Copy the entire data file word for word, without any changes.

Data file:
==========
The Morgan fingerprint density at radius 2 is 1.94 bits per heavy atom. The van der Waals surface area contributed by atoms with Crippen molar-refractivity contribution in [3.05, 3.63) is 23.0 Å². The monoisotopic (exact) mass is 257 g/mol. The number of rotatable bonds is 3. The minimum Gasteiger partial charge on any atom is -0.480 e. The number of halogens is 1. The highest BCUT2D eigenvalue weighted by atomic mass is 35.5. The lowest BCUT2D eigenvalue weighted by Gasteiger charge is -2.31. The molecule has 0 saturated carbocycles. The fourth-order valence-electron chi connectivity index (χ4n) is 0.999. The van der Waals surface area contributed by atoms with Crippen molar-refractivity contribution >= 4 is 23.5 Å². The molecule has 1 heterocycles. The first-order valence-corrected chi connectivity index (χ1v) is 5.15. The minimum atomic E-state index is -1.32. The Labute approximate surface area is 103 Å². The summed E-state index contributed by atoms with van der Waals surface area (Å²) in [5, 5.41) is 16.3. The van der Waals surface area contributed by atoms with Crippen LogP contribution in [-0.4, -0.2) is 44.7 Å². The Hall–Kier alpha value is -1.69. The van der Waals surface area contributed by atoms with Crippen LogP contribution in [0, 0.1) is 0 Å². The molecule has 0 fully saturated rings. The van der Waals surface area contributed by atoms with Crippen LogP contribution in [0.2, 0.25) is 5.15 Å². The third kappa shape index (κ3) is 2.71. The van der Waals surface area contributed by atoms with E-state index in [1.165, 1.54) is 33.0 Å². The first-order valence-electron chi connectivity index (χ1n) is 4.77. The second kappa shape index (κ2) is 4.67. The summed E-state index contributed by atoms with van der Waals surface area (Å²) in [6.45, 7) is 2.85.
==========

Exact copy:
The Morgan fingerprint density at radius 2 is 1.94 bits per heavy atom. The van der Waals surface area contributed by atoms with Crippen molar-refractivity contribution in [3.05, 3.63) is 23.0 Å². The monoisotopic (exact) mass is 257 g/mol. The number of rotatable bonds is 3. The minimum Gasteiger partial charge on any atom is -0.480 e. The number of halogens is 1. The highest BCUT2D eigenvalue weighted by atomic mass is 35.5. The lowest BCUT2D eigenvalue weighted by Gasteiger charge is -2.31. The molecule has 0 saturated carbocycles. The fourth-order valence-electron chi connectivity index (χ4n) is 0.999. The van der Waals surface area contributed by atoms with Crippen molar-refractivity contribution >= 4 is 23.5 Å². The molecule has 1 heterocycles. The first-order valence-corrected chi connectivity index (χ1v) is 5.15. The minimum atomic E-state index is -1.32. The Labute approximate surface area is 103 Å². The summed E-state index contributed by atoms with van der Waals surface area (Å²) in [5, 5.41) is 16.3. The van der Waals surface area contributed by atoms with Crippen LogP contribution in [-0.4, -0.2) is 44.7 Å². The Hall–Kier alpha value is -1.69. The van der Waals surface area contributed by atoms with Crippen LogP contribution in [0, 0.1) is 0 Å². The molecule has 0 fully saturated rings. The van der Waals surface area contributed by atoms with Crippen LogP contribution in [0.2, 0.25) is 5.15 Å². The third kappa shape index (κ3) is 2.71. The van der Waals surface area contributed by atoms with E-state index in [1.165, 1.54) is 33.0 Å². The first-order valence-electron chi connectivity index (χ1n) is 4.77. The second kappa shape index (κ2) is 4.67. The summed E-state index contributed by atoms with van der Waals surface area (Å²) in [6.45, 7) is 2.85.